Genetic Study of Age-Related Macular Degeneration
This study will examine skin and blood cells for genetic changes related to the development of age-related macular degeneration, an eye disease that can significantly impair the ability to read, drive, and carry out daily activities. It is the most common cause of vision loss in people over the age of 50.
People with age-related macular degeneration and healthy normal volunteers age 50 years or older may be eligible for this study. Candidates will undergo a medical history, physical examination and eye examination with dilation of the pupils. Photographs of the eye will be taken with a special camera.
Study participants will have blood drawn three times (no more than 6 tablespoons each time) and will undergo three skin biopsies. For the skin biopsy, an anesthetic is injected under the skin and a small piece of skin-approximately 1/4-inch cube-is removed. The blood draws and biopsies will be done at 7- to 10-day intervals. In most cases, a single biopsy is done at each visit, but it may be necessary to take-at most-one additional biopsy from the other arm during the same visit. Patients will return for one follow-up visit 7 to 10 days after the last biopsy for examination of the biopsy site and removal of any stitches.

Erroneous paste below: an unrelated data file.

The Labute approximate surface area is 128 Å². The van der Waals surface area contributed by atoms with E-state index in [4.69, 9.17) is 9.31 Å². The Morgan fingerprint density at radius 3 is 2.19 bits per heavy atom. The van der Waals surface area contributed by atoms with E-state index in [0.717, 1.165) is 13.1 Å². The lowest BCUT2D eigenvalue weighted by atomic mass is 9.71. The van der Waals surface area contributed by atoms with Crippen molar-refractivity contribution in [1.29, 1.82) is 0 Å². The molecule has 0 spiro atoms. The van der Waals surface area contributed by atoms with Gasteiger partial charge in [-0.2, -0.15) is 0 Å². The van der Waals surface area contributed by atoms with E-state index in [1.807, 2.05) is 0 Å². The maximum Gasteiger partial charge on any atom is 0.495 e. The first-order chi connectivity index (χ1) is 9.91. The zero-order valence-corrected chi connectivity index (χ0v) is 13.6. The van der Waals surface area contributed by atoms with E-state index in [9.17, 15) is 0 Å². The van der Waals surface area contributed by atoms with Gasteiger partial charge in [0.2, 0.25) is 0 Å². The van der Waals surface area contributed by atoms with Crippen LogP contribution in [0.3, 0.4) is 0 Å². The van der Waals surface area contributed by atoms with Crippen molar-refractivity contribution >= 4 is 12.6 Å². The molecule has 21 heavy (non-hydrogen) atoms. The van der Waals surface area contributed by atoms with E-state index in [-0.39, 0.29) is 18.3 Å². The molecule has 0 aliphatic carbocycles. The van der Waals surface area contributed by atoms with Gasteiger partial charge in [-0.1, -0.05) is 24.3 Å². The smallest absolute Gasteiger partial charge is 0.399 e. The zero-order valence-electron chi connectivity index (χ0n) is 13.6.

The results of this study may provide investigators information needed to develop new means of diagnosing and treating age-related macular degeneration.
Age-Related Macular Degeneration
|Official Title:||A Case Control Study of Age-Related Macular Degeneration (AMD) Examining Gene Expression Patterns in Circulating Monocytes From Peripheral Blood Samples|
|Study Start Date:||April 2000|
|Estimated Study Completion Date:||September 2007|
Age-related macular degeneration (AMD) represents the most common cause of blindness in patients over the age of 50. While both hereditary and environmental factors appear to play a role in the pathogenesis of the disease, no common genetic mutations have been identified. This pilot study is intended to test the feasibility of evaluating the patterns of expression of genes that may be involved in the pathogenesis of AMD. The genes of interest are involved in the process of wound repair, cell injury and cell death. We hope to access the expression of these genes, but in tissues taken from non-ocular sites, in patients with AMD and in patients without AMD.
Biopsied skin fibroblasts and circulating monocytes from 62 patients will be obtained; 14 without AMD, 14 with at least one large (greater than 125 microns) druse, with geographic atrophy and/or choroidal neovascularization from AMD, 10 with geographic atrophy only, and 20 with choroidal neovascularization and/or disciform scar. The gene expression patterns from these tissues will be examined through various techniques including polymerase chain reaction, Northern blot analysis, differential display and microarray technology. The genetic expression patterns in patients with AMD will then be compared to age-matched control subjects. The primary outcome will be to determine the feasibility of obtaining skin and monocyte samples from patients with AMD, extracting RNA from these samples, and studying gene expression patterns. This study will provide investigators with information needed to develop subsequent studies of potential diagnostic tests.
|United States, Maryland|
|National Institutes of Health Clinical Center, 9000 Rockville Pike|
|Bethesda, Maryland, United States, 20892|